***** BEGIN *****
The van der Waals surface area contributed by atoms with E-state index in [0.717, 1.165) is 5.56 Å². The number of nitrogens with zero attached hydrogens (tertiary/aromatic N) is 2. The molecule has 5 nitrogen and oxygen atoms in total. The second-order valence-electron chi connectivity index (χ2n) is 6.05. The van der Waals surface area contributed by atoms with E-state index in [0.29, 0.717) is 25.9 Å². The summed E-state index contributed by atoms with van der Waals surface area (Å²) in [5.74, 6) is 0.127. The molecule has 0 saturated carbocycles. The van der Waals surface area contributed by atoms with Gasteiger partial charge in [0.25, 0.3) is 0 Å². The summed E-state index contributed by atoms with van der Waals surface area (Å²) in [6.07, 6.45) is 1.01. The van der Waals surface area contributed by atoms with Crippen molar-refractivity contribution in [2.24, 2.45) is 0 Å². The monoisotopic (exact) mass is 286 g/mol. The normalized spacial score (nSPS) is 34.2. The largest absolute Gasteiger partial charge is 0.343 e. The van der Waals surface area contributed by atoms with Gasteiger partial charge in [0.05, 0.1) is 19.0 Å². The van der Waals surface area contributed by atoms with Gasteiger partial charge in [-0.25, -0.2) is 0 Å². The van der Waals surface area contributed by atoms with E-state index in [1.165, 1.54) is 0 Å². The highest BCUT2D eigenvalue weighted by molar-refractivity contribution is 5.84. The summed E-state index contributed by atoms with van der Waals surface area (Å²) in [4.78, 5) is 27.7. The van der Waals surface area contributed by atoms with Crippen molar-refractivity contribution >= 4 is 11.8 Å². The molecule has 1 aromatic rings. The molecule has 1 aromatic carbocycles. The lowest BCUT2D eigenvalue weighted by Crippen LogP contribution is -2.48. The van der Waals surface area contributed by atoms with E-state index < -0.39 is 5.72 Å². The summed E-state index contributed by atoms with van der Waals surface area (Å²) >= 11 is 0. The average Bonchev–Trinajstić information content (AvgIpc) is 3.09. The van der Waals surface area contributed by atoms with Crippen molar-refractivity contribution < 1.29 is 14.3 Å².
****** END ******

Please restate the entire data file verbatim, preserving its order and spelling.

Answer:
The van der Waals surface area contributed by atoms with E-state index in [0.717, 1.165) is 5.56 Å². The number of nitrogens with zero attached hydrogens (tertiary/aromatic N) is 2. The molecule has 5 nitrogen and oxygen atoms in total. The second-order valence-electron chi connectivity index (χ2n) is 6.05. The van der Waals surface area contributed by atoms with E-state index in [0.29, 0.717) is 25.9 Å². The summed E-state index contributed by atoms with van der Waals surface area (Å²) in [5.74, 6) is 0.127. The molecule has 0 saturated carbocycles. The van der Waals surface area contributed by atoms with Gasteiger partial charge in [0.25, 0.3) is 0 Å². The summed E-state index contributed by atoms with van der Waals surface area (Å²) in [6.07, 6.45) is 1.01. The van der Waals surface area contributed by atoms with Crippen molar-refractivity contribution in [2.24, 2.45) is 0 Å². The monoisotopic (exact) mass is 286 g/mol. The normalized spacial score (nSPS) is 34.2. The largest absolute Gasteiger partial charge is 0.343 e. The van der Waals surface area contributed by atoms with Gasteiger partial charge in [0.05, 0.1) is 19.0 Å². The van der Waals surface area contributed by atoms with Gasteiger partial charge in [-0.25, -0.2) is 0 Å². The van der Waals surface area contributed by atoms with E-state index in [1.165, 1.54) is 0 Å². The highest BCUT2D eigenvalue weighted by molar-refractivity contribution is 5.84. The summed E-state index contributed by atoms with van der Waals surface area (Å²) in [4.78, 5) is 27.7. The van der Waals surface area contributed by atoms with Crippen molar-refractivity contribution >= 4 is 11.8 Å². The molecule has 1 aromatic rings. The molecule has 1 aromatic carbocycles. The lowest BCUT2D eigenvalue weighted by Crippen LogP contribution is -2.48. The van der Waals surface area contributed by atoms with E-state index < -0.39 is 5.72 Å². The summed E-state index contributed by atoms with van der Waals surface area (Å²) >= 11 is 0. The average Bonchev–Trinajstić information content (AvgIpc) is 3.09. The van der Waals surface area contributed by atoms with Crippen molar-refractivity contribution < 1.29 is 14.3 Å².